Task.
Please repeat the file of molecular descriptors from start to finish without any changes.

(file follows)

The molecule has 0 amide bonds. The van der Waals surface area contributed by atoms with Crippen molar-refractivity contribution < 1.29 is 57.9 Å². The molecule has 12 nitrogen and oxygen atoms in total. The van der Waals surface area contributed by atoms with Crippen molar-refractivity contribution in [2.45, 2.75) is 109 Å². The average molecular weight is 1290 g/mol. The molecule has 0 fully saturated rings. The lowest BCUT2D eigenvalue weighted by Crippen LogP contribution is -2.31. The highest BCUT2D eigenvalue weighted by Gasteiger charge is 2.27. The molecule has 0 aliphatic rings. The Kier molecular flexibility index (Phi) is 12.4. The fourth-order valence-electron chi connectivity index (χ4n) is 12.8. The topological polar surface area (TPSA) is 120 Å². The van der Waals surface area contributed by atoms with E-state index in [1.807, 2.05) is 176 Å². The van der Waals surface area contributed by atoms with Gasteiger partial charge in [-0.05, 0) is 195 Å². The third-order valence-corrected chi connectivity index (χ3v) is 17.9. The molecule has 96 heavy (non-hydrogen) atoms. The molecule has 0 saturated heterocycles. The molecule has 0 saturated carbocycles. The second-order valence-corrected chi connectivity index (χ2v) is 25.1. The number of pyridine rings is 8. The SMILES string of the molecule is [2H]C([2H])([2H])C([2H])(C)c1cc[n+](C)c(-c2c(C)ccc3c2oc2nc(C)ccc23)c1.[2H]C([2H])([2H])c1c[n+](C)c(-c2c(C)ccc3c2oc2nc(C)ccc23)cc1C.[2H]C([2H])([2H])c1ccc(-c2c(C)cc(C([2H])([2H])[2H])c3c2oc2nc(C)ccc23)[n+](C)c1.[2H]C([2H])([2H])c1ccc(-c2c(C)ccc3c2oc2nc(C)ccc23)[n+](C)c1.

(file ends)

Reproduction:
The molecule has 0 amide bonds. The van der Waals surface area contributed by atoms with Crippen molar-refractivity contribution < 1.29 is 57.9 Å². The molecule has 12 nitrogen and oxygen atoms in total. The van der Waals surface area contributed by atoms with Crippen molar-refractivity contribution in [2.45, 2.75) is 109 Å². The average molecular weight is 1290 g/mol. The molecule has 0 fully saturated rings. The lowest BCUT2D eigenvalue weighted by Crippen LogP contribution is -2.31. The highest BCUT2D eigenvalue weighted by Gasteiger charge is 2.27. The molecule has 0 aliphatic rings. The Kier molecular flexibility index (Phi) is 12.4. The fourth-order valence-electron chi connectivity index (χ4n) is 12.8. The topological polar surface area (TPSA) is 120 Å². The van der Waals surface area contributed by atoms with E-state index in [1.807, 2.05) is 176 Å². The van der Waals surface area contributed by atoms with Gasteiger partial charge in [-0.05, 0) is 195 Å². The third-order valence-corrected chi connectivity index (χ3v) is 17.9. The molecule has 96 heavy (non-hydrogen) atoms. The molecule has 0 saturated heterocycles. The molecule has 0 saturated carbocycles. The second-order valence-corrected chi connectivity index (χ2v) is 25.1. The number of pyridine rings is 8. The SMILES string of the molecule is [2H]C([2H])([2H])C([2H])(C)c1cc[n+](C)c(-c2c(C)ccc3c2oc2nc(C)ccc23)c1.[2H]C([2H])([2H])c1c[n+](C)c(-c2c(C)ccc3c2oc2nc(C)ccc23)cc1C.[2H]C([2H])([2H])c1ccc(-c2c(C)cc(C([2H])([2H])[2H])c3c2oc2nc(C)ccc23)[n+](C)c1.[2H]C([2H])([2H])c1ccc(-c2c(C)ccc3c2oc2nc(C)ccc23)[n+](C)c1.